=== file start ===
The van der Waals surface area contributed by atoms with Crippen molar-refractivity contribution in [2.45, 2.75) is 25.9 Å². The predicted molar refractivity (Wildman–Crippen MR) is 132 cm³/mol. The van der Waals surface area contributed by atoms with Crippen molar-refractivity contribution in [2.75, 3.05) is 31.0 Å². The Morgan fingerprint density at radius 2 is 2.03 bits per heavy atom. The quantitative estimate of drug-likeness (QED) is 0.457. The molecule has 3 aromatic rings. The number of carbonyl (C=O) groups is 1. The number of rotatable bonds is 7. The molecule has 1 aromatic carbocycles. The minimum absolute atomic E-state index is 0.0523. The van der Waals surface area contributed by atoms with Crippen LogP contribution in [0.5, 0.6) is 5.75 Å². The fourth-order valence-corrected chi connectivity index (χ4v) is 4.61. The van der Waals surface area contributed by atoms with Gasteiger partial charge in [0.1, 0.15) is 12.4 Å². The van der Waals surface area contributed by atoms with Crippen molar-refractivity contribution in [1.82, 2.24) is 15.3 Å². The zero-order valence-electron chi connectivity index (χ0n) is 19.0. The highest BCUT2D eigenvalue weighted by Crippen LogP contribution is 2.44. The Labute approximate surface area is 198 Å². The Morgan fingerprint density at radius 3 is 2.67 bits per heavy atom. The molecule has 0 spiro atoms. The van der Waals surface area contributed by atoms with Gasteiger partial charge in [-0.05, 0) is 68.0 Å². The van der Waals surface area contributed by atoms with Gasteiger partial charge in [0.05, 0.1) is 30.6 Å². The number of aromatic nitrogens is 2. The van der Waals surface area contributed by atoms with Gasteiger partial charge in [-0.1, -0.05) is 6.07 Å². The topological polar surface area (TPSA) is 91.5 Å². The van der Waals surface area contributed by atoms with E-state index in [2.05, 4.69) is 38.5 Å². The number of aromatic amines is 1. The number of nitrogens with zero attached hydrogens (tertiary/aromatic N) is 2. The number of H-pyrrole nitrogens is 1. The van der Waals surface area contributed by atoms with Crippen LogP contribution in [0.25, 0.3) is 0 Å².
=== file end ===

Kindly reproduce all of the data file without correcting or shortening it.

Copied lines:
The van der Waals surface area contributed by atoms with Crippen molar-refractivity contribution in [2.45, 2.75) is 25.9 Å². The predicted molar refractivity (Wildman–Crippen MR) is 132 cm³/mol. The van der Waals surface area contributed by atoms with Crippen molar-refractivity contribution in [2.75, 3.05) is 31.0 Å². The Morgan fingerprint density at radius 2 is 2.03 bits per heavy atom. The quantitative estimate of drug-likeness (QED) is 0.457. The molecule has 3 aromatic rings. The number of carbonyl (C=O) groups is 1. The number of rotatable bonds is 7. The molecule has 1 aromatic carbocycles. The minimum absolute atomic E-state index is 0.0523. The van der Waals surface area contributed by atoms with Crippen LogP contribution in [0.5, 0.6) is 5.75 Å². The fourth-order valence-corrected chi connectivity index (χ4v) is 4.61. The van der Waals surface area contributed by atoms with Gasteiger partial charge in [0.1, 0.15) is 12.4 Å². The van der Waals surface area contributed by atoms with Crippen molar-refractivity contribution in [1.82, 2.24) is 15.3 Å². The zero-order valence-electron chi connectivity index (χ0n) is 19.0. The highest BCUT2D eigenvalue weighted by Crippen LogP contribution is 2.44. The Labute approximate surface area is 198 Å². The Morgan fingerprint density at radius 3 is 2.67 bits per heavy atom. The molecule has 0 spiro atoms. The van der Waals surface area contributed by atoms with Gasteiger partial charge in [-0.05, 0) is 68.0 Å². The van der Waals surface area contributed by atoms with Gasteiger partial charge in [0.05, 0.1) is 30.6 Å². The number of aromatic nitrogens is 2. The van der Waals surface area contributed by atoms with Gasteiger partial charge in [-0.1, -0.05) is 6.07 Å². The topological polar surface area (TPSA) is 91.5 Å². The van der Waals surface area contributed by atoms with E-state index in [2.05, 4.69) is 38.5 Å². The number of aromatic amines is 1. The number of nitrogens with zero attached hydrogens (tertiary/aromatic N) is 2. The number of H-pyrrole nitrogens is 1. The van der Waals surface area contributed by atoms with Crippen LogP contribution in [0.25, 0.3) is 0 Å².